This is a book that I am constantly seeing referenced in "top recommended books" lists, top "to read" lists, and school reading lists. I've gather that people either really love this book or love saying that they love this book.
Okay, so what is this book about? Christopher a boy with an unnamed cognitive disorder, is writing a book that details his adventures and includes how he stumbled onto a mystery: who killed his neighbor's dog? Sidenote, we find out this dog was murdered on page one, so I'm not spoiling anything when I say that this is another piece of evidence to my theory that if there's a dog on the cover, it's going to die. Anyway, Christopher decides he's going to solve this mystery, but in the process, ends up uncovering unflattering truths about his own family. The remainder of "his" book shows how he handled this information, along with how he lives each day and approaches various tasks that we readers probably don't think about.
Now that I've finally read The Curious Incident, I can see its appeal. In a time when research is focusing more and more on behavioral disorders and understanding people who have them, I think it's incredibly important to see these characters in children's and young adult media. However, it's often difficult to fully capture them without giving them that Hollywood spin. In Francisco Stork's novel Marcelo in the Real World, the main character also has an unnamed cognitive disorder who dislikes when things are wrong and/or unethical, and by the book's end, realizes that he has the strength to make it in the real world. I really loved that novel, but it irked me how Marcelo seemed to be characterized as almost Christlike in his ways. But it's been awhile since I read it, so maybe I'm remembering it wrong. Regardless, in The Curious Incident, Christopher exhibits similar truth telling and hatred of untrustworthy people, however, he's also written with consistent flaws, which makes me like it all the more.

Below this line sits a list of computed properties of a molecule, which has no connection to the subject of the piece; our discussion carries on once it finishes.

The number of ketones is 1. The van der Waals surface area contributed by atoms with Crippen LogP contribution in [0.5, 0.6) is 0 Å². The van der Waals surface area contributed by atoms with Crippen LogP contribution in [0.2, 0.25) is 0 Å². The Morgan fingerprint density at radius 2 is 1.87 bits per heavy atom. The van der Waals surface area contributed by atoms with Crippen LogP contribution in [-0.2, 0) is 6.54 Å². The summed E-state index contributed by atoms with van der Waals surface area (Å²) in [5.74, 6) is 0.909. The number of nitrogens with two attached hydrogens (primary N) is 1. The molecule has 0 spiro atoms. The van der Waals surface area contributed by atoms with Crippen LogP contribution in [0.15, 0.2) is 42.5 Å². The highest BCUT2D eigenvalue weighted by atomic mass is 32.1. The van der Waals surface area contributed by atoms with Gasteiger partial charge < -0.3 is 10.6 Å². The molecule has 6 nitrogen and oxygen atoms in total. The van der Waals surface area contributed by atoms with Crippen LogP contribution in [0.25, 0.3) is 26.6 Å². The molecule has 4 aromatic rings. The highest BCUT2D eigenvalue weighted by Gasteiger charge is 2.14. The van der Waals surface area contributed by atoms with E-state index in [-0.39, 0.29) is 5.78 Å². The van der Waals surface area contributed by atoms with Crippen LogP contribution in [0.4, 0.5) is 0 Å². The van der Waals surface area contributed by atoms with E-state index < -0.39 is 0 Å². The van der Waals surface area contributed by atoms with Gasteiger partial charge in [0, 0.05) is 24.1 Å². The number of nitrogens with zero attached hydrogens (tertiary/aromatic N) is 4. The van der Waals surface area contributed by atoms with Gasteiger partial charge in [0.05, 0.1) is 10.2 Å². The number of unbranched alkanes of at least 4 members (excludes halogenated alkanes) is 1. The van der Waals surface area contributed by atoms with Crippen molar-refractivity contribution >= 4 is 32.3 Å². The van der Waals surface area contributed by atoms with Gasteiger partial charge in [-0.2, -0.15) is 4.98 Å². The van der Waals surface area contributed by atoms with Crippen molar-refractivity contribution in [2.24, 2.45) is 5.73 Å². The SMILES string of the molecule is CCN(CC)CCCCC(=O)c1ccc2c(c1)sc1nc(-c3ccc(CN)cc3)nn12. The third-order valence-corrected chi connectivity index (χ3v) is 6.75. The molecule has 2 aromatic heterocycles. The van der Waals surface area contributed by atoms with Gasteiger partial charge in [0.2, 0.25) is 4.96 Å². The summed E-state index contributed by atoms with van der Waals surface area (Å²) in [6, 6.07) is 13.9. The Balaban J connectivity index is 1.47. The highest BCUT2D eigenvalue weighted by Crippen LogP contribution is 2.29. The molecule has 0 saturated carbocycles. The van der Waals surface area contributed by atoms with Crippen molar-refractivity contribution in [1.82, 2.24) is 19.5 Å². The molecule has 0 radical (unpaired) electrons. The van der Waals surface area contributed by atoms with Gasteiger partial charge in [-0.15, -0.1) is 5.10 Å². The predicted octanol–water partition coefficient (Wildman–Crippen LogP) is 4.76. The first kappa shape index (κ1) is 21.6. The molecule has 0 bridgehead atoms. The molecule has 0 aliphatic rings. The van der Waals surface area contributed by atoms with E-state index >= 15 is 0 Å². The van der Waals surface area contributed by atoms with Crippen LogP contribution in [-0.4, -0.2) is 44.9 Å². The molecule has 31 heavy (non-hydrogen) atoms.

The thing I liked best about this book is the fact that Christopher's disorder is never named. A lot of readers assume that it is Asperger's, but it doesn't matter what disorder he has; it's the story he's telling us. If you knew the disorder, would you read the story differently? Perhaps. That's why it's best to just read his story and accept that he's being honest about his behavior, rather than second guessing his explanations and attributing his behavior to specific symptoms.
Who would I recommend this to? A young adult looking for contemporary, realistic fiction or an unconventional narrator. Even though the novel has some dark humor in there, I wouldn't give this to someone who's looking for a comedy, unless they were a fan of dramedies. But it's definitely the type of book that makes you think, so if you're looking for light reading, maybe pick this one up at a later date.